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Observing A Black Hole With A Natural Magnifying Glass [720p]

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Uploaded on Nov 8, 2009

The Einstein Cross and the galaxy that causes this 'cosmic mirage', as seen with the FORS instrument on ESO's Very Large Telescope. This cross-shaped configuration consists of four images of a single very distant source. The multiple images are a result of gravitational lensing by a foreground galaxy, an effect that was predicted by Albert Einstein as a consequence of his theory of general relativity. The light source in the Einstein Cross is a quasar approximately ten billion light-years away, whereas the foreground lensing galaxy is ten times closer. The light from the quasar is bent in its path and magnified by the gravitational field of the lensing galaxy.

This animation shows the principle of macro- and microlensing. In "macrolensing", a galaxy plays the role of a cosmic magnifying glass or a natural telescope, an effect that was predicted by Albert Einstein as a consequence of his theory of general relativity. The light from a distant quasar is bent in its path and magnified by the gravitational field of the lensing galaxy. This proves very useful in astronomy as it allows us to observe distant objects that would otherwise be too faint to explore using currently available telescopes. In addition to macrolensing by the galaxy, stars in the lensing galaxy act as secondary lenses to produce an additional magnification. This secondary magnification is based on the same principle as macrolensing, but on a smaller scale, and since stars are much smaller than galaxies, is known as "microlensing". As the stars are moving in the lensing galaxy, the microlensing magnification also changes with time. From Earth, the brightness of the quasar images (four in the case of the Einstein Cross) flickers around a mean value, due to microlensing.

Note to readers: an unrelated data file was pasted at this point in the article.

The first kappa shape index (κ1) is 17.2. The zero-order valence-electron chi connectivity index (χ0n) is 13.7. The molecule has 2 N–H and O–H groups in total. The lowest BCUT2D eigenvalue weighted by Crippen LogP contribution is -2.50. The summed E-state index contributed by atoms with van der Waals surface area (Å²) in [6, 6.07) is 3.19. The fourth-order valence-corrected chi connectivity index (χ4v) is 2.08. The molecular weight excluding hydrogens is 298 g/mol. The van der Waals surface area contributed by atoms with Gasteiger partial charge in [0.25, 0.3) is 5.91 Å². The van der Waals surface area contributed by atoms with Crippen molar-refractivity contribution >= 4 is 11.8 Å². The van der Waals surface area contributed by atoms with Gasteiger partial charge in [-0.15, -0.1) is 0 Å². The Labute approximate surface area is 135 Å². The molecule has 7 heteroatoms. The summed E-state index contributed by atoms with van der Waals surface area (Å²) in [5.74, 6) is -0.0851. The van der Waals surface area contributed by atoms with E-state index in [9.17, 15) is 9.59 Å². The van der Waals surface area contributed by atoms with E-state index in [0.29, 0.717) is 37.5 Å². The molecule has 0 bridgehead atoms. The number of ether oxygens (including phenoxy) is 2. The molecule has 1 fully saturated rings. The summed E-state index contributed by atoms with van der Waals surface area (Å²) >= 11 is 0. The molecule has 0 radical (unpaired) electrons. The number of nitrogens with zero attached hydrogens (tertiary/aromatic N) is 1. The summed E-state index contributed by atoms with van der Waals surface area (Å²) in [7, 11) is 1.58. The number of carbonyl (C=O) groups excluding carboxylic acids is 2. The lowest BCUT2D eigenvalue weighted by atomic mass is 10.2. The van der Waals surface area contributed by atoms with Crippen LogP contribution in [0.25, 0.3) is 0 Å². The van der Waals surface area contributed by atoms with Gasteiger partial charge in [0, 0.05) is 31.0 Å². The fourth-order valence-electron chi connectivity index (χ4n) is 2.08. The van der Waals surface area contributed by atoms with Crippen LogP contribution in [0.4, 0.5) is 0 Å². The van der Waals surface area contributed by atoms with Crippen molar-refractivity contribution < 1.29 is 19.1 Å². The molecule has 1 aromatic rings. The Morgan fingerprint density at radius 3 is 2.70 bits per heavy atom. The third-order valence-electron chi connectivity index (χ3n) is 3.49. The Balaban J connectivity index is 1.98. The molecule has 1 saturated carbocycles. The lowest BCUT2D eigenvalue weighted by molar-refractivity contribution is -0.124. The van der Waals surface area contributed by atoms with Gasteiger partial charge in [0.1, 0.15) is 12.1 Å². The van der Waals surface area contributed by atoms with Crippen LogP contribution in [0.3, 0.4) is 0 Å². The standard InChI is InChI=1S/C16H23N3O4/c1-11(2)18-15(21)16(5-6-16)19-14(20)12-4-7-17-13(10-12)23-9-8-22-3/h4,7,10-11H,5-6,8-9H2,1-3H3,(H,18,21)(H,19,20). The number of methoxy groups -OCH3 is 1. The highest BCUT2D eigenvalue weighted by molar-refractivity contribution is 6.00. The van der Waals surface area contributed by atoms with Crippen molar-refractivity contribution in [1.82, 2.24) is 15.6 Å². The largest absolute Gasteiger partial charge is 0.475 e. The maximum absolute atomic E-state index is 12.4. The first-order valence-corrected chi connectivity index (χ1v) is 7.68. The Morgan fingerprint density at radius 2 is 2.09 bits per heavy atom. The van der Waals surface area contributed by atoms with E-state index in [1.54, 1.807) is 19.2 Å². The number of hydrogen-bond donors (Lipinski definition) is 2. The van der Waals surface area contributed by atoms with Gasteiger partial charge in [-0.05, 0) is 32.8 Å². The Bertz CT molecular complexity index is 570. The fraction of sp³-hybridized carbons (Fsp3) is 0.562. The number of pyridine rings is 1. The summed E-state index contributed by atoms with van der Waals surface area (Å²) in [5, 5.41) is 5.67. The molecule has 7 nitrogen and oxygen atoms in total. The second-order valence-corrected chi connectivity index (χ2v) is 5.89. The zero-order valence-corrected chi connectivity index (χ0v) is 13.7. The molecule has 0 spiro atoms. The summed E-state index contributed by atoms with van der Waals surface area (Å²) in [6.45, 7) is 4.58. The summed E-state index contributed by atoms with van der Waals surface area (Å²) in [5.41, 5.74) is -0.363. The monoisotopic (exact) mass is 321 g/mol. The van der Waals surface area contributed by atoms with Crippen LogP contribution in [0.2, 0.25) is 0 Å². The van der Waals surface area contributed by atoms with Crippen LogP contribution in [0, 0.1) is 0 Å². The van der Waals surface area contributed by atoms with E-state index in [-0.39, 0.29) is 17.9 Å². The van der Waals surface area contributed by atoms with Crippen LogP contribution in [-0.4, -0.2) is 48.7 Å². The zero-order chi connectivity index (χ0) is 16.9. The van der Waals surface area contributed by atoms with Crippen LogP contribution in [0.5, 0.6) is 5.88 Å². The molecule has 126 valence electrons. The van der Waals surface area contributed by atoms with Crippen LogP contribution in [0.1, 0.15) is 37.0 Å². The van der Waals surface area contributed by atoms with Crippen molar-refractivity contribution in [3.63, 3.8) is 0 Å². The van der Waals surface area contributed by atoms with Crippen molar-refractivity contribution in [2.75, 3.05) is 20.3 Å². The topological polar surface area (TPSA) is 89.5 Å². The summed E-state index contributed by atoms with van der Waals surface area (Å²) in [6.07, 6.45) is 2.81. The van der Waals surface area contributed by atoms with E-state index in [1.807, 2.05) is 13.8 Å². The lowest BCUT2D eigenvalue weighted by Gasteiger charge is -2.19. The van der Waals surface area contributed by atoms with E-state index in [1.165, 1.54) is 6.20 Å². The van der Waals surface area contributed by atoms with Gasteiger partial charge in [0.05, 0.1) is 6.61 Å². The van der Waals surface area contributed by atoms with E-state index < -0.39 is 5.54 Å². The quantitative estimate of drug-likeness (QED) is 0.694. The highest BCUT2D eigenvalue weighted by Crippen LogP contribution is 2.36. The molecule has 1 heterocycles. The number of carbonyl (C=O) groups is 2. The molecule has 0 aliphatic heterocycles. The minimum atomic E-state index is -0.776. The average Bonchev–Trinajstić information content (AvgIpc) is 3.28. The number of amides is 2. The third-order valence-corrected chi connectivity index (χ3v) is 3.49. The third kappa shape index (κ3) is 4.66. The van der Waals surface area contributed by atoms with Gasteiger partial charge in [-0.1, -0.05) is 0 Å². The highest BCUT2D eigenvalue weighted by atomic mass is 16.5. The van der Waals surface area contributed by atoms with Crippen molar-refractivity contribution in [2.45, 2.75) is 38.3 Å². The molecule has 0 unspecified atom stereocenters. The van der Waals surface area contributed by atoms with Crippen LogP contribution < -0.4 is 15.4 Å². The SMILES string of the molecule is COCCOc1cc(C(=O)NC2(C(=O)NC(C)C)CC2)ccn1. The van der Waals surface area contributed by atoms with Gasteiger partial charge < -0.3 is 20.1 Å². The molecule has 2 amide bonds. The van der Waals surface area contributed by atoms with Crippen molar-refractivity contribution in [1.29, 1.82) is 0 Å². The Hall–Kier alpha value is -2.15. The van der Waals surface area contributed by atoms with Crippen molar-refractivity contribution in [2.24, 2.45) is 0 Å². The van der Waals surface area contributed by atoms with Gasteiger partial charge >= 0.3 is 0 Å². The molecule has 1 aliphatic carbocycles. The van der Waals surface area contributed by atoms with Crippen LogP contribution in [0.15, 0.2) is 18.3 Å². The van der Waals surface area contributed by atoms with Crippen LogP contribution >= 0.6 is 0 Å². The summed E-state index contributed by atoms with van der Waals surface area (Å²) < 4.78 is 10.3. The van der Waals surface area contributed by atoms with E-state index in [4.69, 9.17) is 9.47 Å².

Credit: ESO

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